To support a healthy return to the Forty Acres, we are requiring that all students, faculty and staff complete an online, interactive training program called "Staying Healthy in a Changing Environment." This training will provide helpful information for navigating the presence of COVID-19 during the fall semester, protecting your physical health and the health of fellow Longhorns, while maintaining your mental well-being. You will receive a personalized email during the coming days with information about how to access the training.
Staff to Continue Working from Home
As a reminder, all UT staff members who are able to work effectively at a high level from home should remain off campus during the fall semester and continue working remotely. If you have questions about whether you should be working from home, please coordinate with your supervisors.
Cancellation of Family Weekend
Family Weekend is one of our great UT traditions, where thousands of UT parents and family members join their students on campus for a few days of fun and activities each fall. Unfortunately, due to the ongoing risks presented by COVID-19, we have decided to cancel this year’s Family Weekend. It was a difficult decision, but ultimately there was no way to safely bring together so many people from communities across the state and nation for a weekend and move ahead with our traditional programming.
In the near future, I hope parents and family members can again see and experience our UT community in action. Until then, we’ll be patient and do our best to provide engagement opportunities online through Texas Parents whenever possible.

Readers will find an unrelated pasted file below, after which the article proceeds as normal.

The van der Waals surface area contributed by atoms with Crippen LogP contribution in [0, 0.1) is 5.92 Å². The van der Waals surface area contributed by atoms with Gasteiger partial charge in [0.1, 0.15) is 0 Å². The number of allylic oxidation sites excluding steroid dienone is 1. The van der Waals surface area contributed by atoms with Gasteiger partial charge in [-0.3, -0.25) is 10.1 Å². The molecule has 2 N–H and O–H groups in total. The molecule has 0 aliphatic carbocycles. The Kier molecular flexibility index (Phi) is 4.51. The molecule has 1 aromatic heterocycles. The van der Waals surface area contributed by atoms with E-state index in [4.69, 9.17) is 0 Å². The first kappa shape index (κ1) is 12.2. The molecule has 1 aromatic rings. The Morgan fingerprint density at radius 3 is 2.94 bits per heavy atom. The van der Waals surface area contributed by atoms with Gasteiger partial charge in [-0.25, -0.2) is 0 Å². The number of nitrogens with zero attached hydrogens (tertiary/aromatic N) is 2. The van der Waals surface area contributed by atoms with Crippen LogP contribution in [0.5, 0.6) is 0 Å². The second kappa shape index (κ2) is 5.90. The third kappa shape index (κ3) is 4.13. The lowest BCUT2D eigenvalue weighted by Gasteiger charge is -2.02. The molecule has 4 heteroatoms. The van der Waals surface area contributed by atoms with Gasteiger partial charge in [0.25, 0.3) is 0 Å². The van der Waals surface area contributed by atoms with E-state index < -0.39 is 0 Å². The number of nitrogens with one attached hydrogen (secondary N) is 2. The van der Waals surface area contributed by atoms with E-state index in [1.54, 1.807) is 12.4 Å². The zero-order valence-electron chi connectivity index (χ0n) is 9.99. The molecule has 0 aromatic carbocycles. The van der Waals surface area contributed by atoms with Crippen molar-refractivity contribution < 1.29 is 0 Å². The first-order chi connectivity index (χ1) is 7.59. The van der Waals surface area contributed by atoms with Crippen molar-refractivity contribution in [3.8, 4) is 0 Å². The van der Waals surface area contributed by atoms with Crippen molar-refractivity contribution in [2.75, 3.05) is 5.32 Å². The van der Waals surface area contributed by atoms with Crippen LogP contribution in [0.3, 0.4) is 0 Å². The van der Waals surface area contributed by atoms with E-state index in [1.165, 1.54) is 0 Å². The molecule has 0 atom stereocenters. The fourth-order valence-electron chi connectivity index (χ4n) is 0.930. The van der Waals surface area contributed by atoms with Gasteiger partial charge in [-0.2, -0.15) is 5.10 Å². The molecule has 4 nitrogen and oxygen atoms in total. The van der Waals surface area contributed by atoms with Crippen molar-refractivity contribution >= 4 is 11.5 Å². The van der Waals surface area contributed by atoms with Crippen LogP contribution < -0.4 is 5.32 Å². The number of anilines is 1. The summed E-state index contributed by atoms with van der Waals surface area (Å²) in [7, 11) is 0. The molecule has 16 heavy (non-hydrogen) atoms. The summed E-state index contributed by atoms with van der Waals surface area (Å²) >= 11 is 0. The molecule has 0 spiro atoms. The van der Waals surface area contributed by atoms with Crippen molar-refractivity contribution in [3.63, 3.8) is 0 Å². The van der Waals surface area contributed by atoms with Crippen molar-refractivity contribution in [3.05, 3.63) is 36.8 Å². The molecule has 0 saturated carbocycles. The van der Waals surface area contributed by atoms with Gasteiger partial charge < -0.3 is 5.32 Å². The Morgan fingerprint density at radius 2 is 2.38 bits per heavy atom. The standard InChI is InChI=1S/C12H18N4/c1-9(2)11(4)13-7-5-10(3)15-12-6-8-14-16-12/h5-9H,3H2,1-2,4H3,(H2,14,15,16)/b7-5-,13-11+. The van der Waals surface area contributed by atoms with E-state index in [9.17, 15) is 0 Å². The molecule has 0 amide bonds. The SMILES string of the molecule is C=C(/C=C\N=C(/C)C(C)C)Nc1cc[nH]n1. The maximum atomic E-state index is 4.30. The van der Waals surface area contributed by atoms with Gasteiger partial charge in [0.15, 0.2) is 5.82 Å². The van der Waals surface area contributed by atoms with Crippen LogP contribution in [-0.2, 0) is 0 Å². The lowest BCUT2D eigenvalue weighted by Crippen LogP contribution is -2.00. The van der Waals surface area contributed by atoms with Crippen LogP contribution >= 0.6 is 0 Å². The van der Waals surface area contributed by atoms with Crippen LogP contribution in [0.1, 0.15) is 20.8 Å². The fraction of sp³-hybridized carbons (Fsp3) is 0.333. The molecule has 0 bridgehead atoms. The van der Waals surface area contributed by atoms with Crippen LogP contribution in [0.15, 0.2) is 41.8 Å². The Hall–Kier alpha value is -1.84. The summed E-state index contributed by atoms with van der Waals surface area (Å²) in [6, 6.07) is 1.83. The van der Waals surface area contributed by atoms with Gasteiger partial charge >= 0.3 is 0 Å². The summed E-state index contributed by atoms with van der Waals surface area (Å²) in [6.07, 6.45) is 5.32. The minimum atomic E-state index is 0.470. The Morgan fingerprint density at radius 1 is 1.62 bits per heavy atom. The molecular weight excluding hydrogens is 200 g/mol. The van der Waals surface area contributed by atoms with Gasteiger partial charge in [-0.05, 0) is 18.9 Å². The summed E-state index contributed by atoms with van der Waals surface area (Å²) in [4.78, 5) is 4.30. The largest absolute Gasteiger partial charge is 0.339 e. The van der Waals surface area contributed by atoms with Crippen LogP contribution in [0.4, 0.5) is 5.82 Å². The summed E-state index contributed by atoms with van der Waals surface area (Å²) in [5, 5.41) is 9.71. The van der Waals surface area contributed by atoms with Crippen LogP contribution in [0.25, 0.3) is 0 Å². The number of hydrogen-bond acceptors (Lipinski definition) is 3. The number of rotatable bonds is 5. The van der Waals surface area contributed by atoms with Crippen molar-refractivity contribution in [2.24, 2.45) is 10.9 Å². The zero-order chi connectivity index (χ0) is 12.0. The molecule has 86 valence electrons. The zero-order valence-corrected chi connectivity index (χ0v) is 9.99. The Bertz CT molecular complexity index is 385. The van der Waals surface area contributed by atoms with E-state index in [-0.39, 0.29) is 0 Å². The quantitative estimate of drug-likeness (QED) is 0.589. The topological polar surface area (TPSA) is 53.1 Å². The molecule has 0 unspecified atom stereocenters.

Public Safety Off Campus
While not directly related to COVID-19, many community members have expressed concern during the past week about public safety issues in Austin. I want to assure you that the safety enhancements we have made on and off campus in recent years remain in place and will be expanded as we move forward.
We have already improved lighting and monitoring systems, limited building access and expanded nighttime transportation programs. The University of Texas Police Department is coordinating with other law enforcement agencies to create a safer environment for UT community members off campus and throughout our city. Earlier this year, the UT System Board of Regents provided funding for UTPD to expand its coverage into areas surrounding campus and bring enhanced safety technology solutions to areas in West Campus. And the UT Austin Police Oversight Committee will also be conducting an exploration of creative approaches to community policing, on-campus safety and wellness issues that will help ensure that these additional safety measures serve all members of our UT community.
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Next week, our community will reignite the learning, teaching and research that makes The University of Texas so special. Regardless of whether you come to the Forty Acres, live in Austin or stay in your hometown during this fall semester, please remember that you will be a vital part of Longhorn Nation.
Our university exists to solve big problems and produce leaders, ideas and discoveries that change the world. We get back to that on August 26. I can’t wait.